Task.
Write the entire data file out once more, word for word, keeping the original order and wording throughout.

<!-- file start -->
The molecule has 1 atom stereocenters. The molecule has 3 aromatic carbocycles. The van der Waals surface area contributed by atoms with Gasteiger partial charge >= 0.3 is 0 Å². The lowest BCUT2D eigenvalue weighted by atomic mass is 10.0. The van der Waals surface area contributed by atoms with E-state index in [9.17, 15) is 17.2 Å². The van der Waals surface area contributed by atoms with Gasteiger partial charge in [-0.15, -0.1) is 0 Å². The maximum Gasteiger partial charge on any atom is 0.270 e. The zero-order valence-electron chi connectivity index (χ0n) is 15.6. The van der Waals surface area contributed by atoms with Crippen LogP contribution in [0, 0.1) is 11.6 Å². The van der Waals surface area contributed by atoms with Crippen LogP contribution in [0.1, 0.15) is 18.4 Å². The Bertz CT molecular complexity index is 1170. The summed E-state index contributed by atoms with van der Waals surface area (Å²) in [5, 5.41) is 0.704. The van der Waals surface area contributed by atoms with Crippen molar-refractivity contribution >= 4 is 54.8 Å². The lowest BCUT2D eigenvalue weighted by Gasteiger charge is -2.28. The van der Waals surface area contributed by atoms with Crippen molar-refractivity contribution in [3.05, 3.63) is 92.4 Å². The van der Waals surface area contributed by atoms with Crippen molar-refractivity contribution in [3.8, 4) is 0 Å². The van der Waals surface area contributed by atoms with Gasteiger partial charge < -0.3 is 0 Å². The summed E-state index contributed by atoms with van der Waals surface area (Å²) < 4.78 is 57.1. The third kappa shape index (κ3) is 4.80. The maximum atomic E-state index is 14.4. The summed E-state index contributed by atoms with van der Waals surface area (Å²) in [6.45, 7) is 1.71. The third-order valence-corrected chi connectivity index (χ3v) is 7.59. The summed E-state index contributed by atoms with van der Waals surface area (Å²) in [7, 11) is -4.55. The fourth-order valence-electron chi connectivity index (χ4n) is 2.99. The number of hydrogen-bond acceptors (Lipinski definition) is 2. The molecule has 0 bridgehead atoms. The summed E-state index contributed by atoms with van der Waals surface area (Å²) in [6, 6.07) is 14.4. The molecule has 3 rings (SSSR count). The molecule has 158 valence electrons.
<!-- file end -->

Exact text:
The molecule has 1 atom stereocenters. The molecule has 3 aromatic carbocycles. The van der Waals surface area contributed by atoms with Gasteiger partial charge >= 0.3 is 0 Å². The lowest BCUT2D eigenvalue weighted by atomic mass is 10.0. The van der Waals surface area contributed by atoms with E-state index in [9.17, 15) is 17.2 Å². The van der Waals surface area contributed by atoms with Gasteiger partial charge in [-0.15, -0.1) is 0 Å². The maximum Gasteiger partial charge on any atom is 0.270 e. The zero-order valence-electron chi connectivity index (χ0n) is 15.6. The van der Waals surface area contributed by atoms with Crippen LogP contribution in [0, 0.1) is 11.6 Å². The van der Waals surface area contributed by atoms with Crippen LogP contribution in [0.1, 0.15) is 18.4 Å². The Bertz CT molecular complexity index is 1170. The summed E-state index contributed by atoms with van der Waals surface area (Å²) in [5, 5.41) is 0.704. The van der Waals surface area contributed by atoms with Crippen molar-refractivity contribution >= 4 is 54.8 Å². The lowest BCUT2D eigenvalue weighted by Gasteiger charge is -2.28. The van der Waals surface area contributed by atoms with Crippen molar-refractivity contribution in [3.05, 3.63) is 92.4 Å². The van der Waals surface area contributed by atoms with Crippen molar-refractivity contribution in [3.8, 4) is 0 Å². The van der Waals surface area contributed by atoms with Gasteiger partial charge < -0.3 is 0 Å². The summed E-state index contributed by atoms with van der Waals surface area (Å²) < 4.78 is 57.1. The third kappa shape index (κ3) is 4.80. The maximum atomic E-state index is 14.4. The summed E-state index contributed by atoms with van der Waals surface area (Å²) in [6.45, 7) is 1.71. The third-order valence-corrected chi connectivity index (χ3v) is 7.59. The summed E-state index contributed by atoms with van der Waals surface area (Å²) in [7, 11) is -4.55. The fourth-order valence-electron chi connectivity index (χ4n) is 2.99. The number of hydrogen-bond acceptors (Lipinski definition) is 2. The molecule has 0 bridgehead atoms. The summed E-state index contributed by atoms with van der Waals surface area (Å²) in [6, 6.07) is 14.4. The molecule has 3 rings (SSSR count). The molecule has 158 valence electrons.